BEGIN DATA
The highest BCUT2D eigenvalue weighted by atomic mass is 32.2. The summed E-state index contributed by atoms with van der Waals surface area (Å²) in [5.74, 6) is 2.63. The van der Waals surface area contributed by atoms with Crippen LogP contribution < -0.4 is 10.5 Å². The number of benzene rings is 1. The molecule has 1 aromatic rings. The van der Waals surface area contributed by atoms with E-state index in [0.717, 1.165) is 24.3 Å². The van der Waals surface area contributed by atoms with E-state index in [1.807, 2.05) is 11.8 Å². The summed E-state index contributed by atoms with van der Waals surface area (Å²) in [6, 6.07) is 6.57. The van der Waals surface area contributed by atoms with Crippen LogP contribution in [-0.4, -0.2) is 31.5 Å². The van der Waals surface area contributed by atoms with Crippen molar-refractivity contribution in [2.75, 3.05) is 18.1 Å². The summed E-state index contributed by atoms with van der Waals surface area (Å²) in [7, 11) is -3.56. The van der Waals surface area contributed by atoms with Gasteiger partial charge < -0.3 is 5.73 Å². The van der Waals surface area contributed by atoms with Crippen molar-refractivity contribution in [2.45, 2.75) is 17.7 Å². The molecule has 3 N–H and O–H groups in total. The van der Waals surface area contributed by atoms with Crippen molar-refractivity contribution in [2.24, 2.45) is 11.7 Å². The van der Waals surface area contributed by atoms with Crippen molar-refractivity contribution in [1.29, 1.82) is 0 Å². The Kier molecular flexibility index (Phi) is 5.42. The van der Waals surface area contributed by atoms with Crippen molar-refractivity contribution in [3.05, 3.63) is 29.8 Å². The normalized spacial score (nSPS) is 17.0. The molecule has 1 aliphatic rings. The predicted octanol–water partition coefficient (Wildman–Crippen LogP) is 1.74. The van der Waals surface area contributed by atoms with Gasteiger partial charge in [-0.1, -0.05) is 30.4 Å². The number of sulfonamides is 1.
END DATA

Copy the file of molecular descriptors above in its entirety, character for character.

The highest BCUT2D eigenvalue weighted by atomic mass is 32.2. The summed E-state index contributed by atoms with van der Waals surface area (Å²) in [5.74, 6) is 2.63. The van der Waals surface area contributed by atoms with Crippen LogP contribution < -0.4 is 10.5 Å². The number of benzene rings is 1. The molecule has 1 aromatic rings. The van der Waals surface area contributed by atoms with E-state index in [0.717, 1.165) is 24.3 Å². The van der Waals surface area contributed by atoms with E-state index in [1.807, 2.05) is 11.8 Å². The summed E-state index contributed by atoms with van der Waals surface area (Å²) in [6, 6.07) is 6.57. The van der Waals surface area contributed by atoms with Crippen LogP contribution in [-0.4, -0.2) is 31.5 Å². The van der Waals surface area contributed by atoms with Crippen molar-refractivity contribution in [2.75, 3.05) is 18.1 Å². The summed E-state index contributed by atoms with van der Waals surface area (Å²) in [7, 11) is -3.56. The van der Waals surface area contributed by atoms with Gasteiger partial charge < -0.3 is 5.73 Å². The van der Waals surface area contributed by atoms with Crippen molar-refractivity contribution in [2.45, 2.75) is 17.7 Å². The molecule has 3 N–H and O–H groups in total. The van der Waals surface area contributed by atoms with Crippen molar-refractivity contribution in [2.24, 2.45) is 11.7 Å². The van der Waals surface area contributed by atoms with Crippen molar-refractivity contribution in [1.29, 1.82) is 0 Å². The Kier molecular flexibility index (Phi) is 5.42. The van der Waals surface area contributed by atoms with Crippen molar-refractivity contribution in [3.05, 3.63) is 29.8 Å². The normalized spacial score (nSPS) is 17.0. The molecule has 1 aliphatic rings. The predicted octanol–water partition coefficient (Wildman–Crippen LogP) is 1.74. The van der Waals surface area contributed by atoms with Gasteiger partial charge in [-0.1, -0.05) is 30.4 Å². The number of sulfonamides is 1.